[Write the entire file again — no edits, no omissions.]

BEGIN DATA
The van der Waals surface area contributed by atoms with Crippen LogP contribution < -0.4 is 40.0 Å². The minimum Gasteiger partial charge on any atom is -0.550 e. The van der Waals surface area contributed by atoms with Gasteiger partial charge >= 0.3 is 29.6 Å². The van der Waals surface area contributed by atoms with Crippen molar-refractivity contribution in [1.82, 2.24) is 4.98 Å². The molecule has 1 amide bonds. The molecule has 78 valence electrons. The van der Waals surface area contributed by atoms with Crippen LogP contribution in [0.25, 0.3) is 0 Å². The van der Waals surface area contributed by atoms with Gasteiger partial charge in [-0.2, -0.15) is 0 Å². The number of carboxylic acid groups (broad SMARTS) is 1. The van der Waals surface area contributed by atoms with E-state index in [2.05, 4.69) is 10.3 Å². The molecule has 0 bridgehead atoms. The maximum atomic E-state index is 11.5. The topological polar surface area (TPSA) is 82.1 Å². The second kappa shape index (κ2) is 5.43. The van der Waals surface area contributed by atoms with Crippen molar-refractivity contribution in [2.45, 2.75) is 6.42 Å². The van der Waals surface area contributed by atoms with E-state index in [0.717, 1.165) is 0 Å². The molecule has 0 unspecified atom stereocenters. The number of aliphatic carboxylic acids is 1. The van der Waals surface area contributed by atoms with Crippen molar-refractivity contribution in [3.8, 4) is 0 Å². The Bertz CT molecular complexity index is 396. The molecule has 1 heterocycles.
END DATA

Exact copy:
The van der Waals surface area contributed by atoms with Crippen LogP contribution < -0.4 is 40.0 Å². The minimum Gasteiger partial charge on any atom is -0.550 e. The van der Waals surface area contributed by atoms with Gasteiger partial charge >= 0.3 is 29.6 Å². The van der Waals surface area contributed by atoms with Crippen molar-refractivity contribution in [1.82, 2.24) is 4.98 Å². The molecule has 1 amide bonds. The molecule has 78 valence electrons. The van der Waals surface area contributed by atoms with Crippen LogP contribution in [0.25, 0.3) is 0 Å². The van der Waals surface area contributed by atoms with Gasteiger partial charge in [-0.2, -0.15) is 0 Å². The number of carboxylic acid groups (broad SMARTS) is 1. The van der Waals surface area contributed by atoms with E-state index in [2.05, 4.69) is 10.3 Å². The molecule has 0 bridgehead atoms. The maximum atomic E-state index is 11.5. The topological polar surface area (TPSA) is 82.1 Å². The second kappa shape index (κ2) is 5.43. The van der Waals surface area contributed by atoms with Crippen molar-refractivity contribution in [2.45, 2.75) is 6.42 Å². The van der Waals surface area contributed by atoms with E-state index in [0.717, 1.165) is 0 Å². The molecule has 0 unspecified atom stereocenters. The number of aliphatic carboxylic acids is 1. The van der Waals surface area contributed by atoms with Crippen molar-refractivity contribution in [3.8, 4) is 0 Å². The Bertz CT molecular complexity index is 396. The molecule has 1 heterocycles.